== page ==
Microplastics could make viral fish disease more severe

A new laboratory study shows that microplastics can negatively impact fish health and physiology, finding that the presence of plastic fragments can make IHNV outbreaks more damaging.

The Fish Site
by The Fish Site
25 January 2023, at 8:23am
Gaelan Verry (L) and Meredith Evans Seeley (R)
Lab technician Gaelan Verry (L) and recent PhD graduate Meredith Evans Seeley (R)

Seeley and her colleagues examined rainbow trout for indications of viral infection and microparticle impacts at the Seawater Research Lab at VIMS © Barb Rutan, VIMS

Lead author on the study, published in Science of the Total Environment, is Dr Meredith Evans Seeley, who conducted the research as part of her PhD programme at William & Mary’s Virginia Institute of Marine Science. Joining her as co-authors were VIMS professors Rob Hale, Andrew Wargo and Wolfgang Vogelbein; W&M professor Patty Zwollo and VIMS laboratory technician Gaelan Verry.

“Microplastics and pathogens are everywhere,” says Seeley, “but they’re often present at highest concentrations in densely populated aquatic environments such as fish farms. We wanted to explore if microplastics could affect the severity of IHNV infections in aquaculture.” IHNV is a virulent pathogen in salmonid aquaculture, affecting members of the salmon family including rainbow trout, steelhead trout, chinook salmon and sockeye salmon.

Meredith Evans Seeley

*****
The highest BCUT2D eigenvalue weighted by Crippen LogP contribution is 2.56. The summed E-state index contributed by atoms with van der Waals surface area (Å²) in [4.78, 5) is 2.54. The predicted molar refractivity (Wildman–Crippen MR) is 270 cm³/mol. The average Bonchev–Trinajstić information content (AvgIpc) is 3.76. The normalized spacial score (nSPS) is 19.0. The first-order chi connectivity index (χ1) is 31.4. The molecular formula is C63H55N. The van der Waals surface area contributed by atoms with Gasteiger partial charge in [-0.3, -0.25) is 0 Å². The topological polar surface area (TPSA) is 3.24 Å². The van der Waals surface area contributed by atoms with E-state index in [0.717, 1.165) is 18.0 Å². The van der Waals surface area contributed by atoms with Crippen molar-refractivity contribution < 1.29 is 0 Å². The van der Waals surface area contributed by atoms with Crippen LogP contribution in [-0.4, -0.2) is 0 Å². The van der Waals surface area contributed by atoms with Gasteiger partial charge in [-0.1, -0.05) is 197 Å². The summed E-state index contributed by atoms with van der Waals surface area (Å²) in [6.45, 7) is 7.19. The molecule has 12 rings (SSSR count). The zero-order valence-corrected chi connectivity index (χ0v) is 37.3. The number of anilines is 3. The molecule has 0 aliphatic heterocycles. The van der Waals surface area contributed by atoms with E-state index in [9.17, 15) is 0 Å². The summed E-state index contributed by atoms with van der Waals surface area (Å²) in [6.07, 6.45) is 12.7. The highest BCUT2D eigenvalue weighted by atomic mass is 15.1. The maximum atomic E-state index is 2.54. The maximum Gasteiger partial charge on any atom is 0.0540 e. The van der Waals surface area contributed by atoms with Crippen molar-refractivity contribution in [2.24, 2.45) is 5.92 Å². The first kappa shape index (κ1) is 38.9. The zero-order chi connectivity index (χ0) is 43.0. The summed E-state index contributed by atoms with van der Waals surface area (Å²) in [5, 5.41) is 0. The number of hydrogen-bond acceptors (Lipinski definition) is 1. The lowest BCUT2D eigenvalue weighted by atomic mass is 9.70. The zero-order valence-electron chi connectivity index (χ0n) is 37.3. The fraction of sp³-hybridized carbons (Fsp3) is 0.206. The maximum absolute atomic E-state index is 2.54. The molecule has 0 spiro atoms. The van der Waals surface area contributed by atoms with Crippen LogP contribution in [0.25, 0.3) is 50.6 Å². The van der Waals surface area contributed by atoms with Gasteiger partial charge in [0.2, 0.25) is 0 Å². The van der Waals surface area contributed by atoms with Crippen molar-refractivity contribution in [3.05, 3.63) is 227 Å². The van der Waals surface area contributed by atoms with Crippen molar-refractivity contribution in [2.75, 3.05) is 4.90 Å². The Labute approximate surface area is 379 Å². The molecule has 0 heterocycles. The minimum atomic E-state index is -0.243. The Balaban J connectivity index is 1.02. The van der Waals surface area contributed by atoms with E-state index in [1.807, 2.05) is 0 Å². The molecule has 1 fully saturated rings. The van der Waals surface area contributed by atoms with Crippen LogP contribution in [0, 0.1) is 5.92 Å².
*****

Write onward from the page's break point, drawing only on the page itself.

Dr Meredith Evans Seeley examines a juvenile rainbow trout in the laboratory

Seeley wanted to explore if microplastics could affect the severity of IHNV infections in aquaculture © Barb Rutan, VIMS

The team wanted to determine if a “cause-and-effect” may occur between microplastics, virus and fish mortality. Seeley and colleagues thus exposed aquarium-kept rainbow trout to low, medium and high concentrations of three different types of microparticles, and later added the IHN virus to half the tanks. They chose plastics that are both widely used in aquaculture and commonly found as breakdown products in nature: polystyrene foam (often in floats, buoys, home insulation, and food containers); and nylon fibres (lost from fishing nets, fishing lines and clothing). They also exposed infected and healthy fish to tiny fragments of the common saltmarsh cordgrass Spartina alterniflora. Control tanks held no virus or microparticles. Trout were hatched and reared according to guidelines from the Institutional Animal Care and Use Committee.

Their results? “We found that co-exposure to microplastics and virus increased disease severity,” says Seeley, “with nylon fibres having the greatest impact. This is the first time this interaction has been documented and emphasises the importance of testing multiple stressors, which is more environmentally realistic.”

Dr Rob Hale, an environmental chemist and Seeley’s doctoral advisor at VIMS, agrees. “Our results,” he says, “show we must consider toxicity of microplastics not just alone but in combination with other environmental stressors.”

graph
The relationship between virus and microplastics mortality

Seeley's analysis found that mortality increased significantly when fish were co-exposed to a virus and microplastics, particularly microfibers, compared to virus alone © Meredith Evans Seeley